Get full access to Outside Learn, our online education hub featuring in-depth fitness, nutrition, and adventure courses and more than 2,000 instructional videos when you sign up for Outside+ Sign up for Outside+ today.
To see pictures and learn more about heli skiing in Nevada,
When Joe Royer locked in 200,000 acres of saw-toothed Nevada mountain wilderness 32 years ago, he was broke, feisty, and determined. Guests stayed at a nearby roadhouse, and the nightlife was as rowdy as the skiing.
Today his operation is decidedly more upgraded. Guests stay in a western lodge on a 125-acre ranch. They fuel their days with gourmet meals planned—and often cooked—by Francie Royer, a gourmet pastry chef who forewent a storied restaurant career in exchange for a life in the mountains. Masseuses come to your room at the end of the day, and a sophisticated wine and appetizer hour precedes dinner.
That’s not to say Ruby Mountain is all about creature comforts. With one A-Star helicopter, a guide roster of some of the country’s best avalanche forecasters and ski patrollers, and with the Rubies themselves looming just out the back door, Royer’s operation is, as they say in the West, “a diamond in the rough.”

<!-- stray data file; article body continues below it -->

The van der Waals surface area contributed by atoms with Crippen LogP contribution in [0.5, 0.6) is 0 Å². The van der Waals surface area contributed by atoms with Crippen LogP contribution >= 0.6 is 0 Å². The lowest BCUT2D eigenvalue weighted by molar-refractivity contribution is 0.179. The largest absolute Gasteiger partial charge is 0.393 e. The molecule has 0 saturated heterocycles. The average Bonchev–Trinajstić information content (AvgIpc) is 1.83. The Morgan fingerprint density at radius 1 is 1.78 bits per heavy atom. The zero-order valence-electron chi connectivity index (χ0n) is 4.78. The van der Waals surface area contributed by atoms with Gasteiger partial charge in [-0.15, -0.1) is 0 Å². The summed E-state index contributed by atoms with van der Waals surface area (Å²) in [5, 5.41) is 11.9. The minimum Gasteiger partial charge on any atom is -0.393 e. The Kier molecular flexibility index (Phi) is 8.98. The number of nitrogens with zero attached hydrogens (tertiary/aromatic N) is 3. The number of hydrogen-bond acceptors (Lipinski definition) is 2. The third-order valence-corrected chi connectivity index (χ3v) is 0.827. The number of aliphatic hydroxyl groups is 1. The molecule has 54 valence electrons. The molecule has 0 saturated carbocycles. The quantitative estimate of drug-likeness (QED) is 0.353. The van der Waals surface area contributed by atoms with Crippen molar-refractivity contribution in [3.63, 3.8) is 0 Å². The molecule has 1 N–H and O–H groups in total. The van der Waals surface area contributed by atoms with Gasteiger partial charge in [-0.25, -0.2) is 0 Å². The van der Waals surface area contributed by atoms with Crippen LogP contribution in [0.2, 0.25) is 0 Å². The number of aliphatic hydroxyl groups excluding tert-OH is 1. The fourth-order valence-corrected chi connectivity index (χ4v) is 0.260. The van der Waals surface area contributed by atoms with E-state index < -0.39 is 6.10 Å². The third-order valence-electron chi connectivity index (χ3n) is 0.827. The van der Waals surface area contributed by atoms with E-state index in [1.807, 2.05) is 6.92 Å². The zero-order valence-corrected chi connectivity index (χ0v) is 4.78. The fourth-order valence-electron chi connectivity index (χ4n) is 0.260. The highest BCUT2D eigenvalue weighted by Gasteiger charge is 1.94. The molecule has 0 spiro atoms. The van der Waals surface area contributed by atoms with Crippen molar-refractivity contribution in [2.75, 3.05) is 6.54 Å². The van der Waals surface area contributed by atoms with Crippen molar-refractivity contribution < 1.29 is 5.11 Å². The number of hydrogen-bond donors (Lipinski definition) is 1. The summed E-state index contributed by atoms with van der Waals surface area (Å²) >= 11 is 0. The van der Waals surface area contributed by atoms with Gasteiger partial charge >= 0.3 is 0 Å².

The bird flies straight from the ranch. Skimming over cow pastures blanketed with snow and sagebrush, the helicopter hooks right and plunges into the towering peaks that hide incredible steeps, gigantic bowls, and unreasonable couloirs. I visited in late January, the second trip of the season. Although it hadn’t snowed in a week, boot-deep powder was the cut off. Most of the time, the snow reached my knees.
Day one was freezing cold with clouds so thick you could barely see five feet in front of you. So we went cat skiing. In the protected, untouched trees. The runs weren’t the 2,000-plus foot leg burners I’d drooled over. Instead I had to “make do” with 1,000 vertical feet, knee-to-thigh deep, cold smoke. Over and over again. Tough life.
Day two dawned bright and blue.
I’ve lived in the West my entire life. I’ve been in helicopters before. I’m a skier first and foremost. I thought I knew what to expect. But when I watched the Nevada’s Great Basin—an expansive desert home to more cattle than people—roll away from sharp, steep granite peaks, and then you land on narrow ridges amidst pine forests and drop in to a steep bowl overflowing with hero snow, I knew one thing for sure: This is what it means to ski in the West.
Joe knew it all along.
Ruby Mountain Heli-Experience Facts
Nevada’s Ruby Mountains span 60 miles long and 12 miles wide in the state’s Great Basin.
The only heliskiing permit in the Rubies, RMH territory covers 200,000 square miles with everything from pucker-face steeps to bombastic, low-angle cruisers through the forest.
More than 300 inches a year.
The 125-acre Reds Ranch has 10 guestrooms and serves up gourmet meals.
Lamoille is 20 miles southeast of Elko, which has an airport.
What you get:
39,000 vertical feet over three days, including snowcat skiing at reduced rates if weather prevents helicopter flight.
$4,100 per person based on double occupancy, includes three nights lodging, all meals (alcohol not included), heli-skiing, guide service and ski rental.
Day rates also available.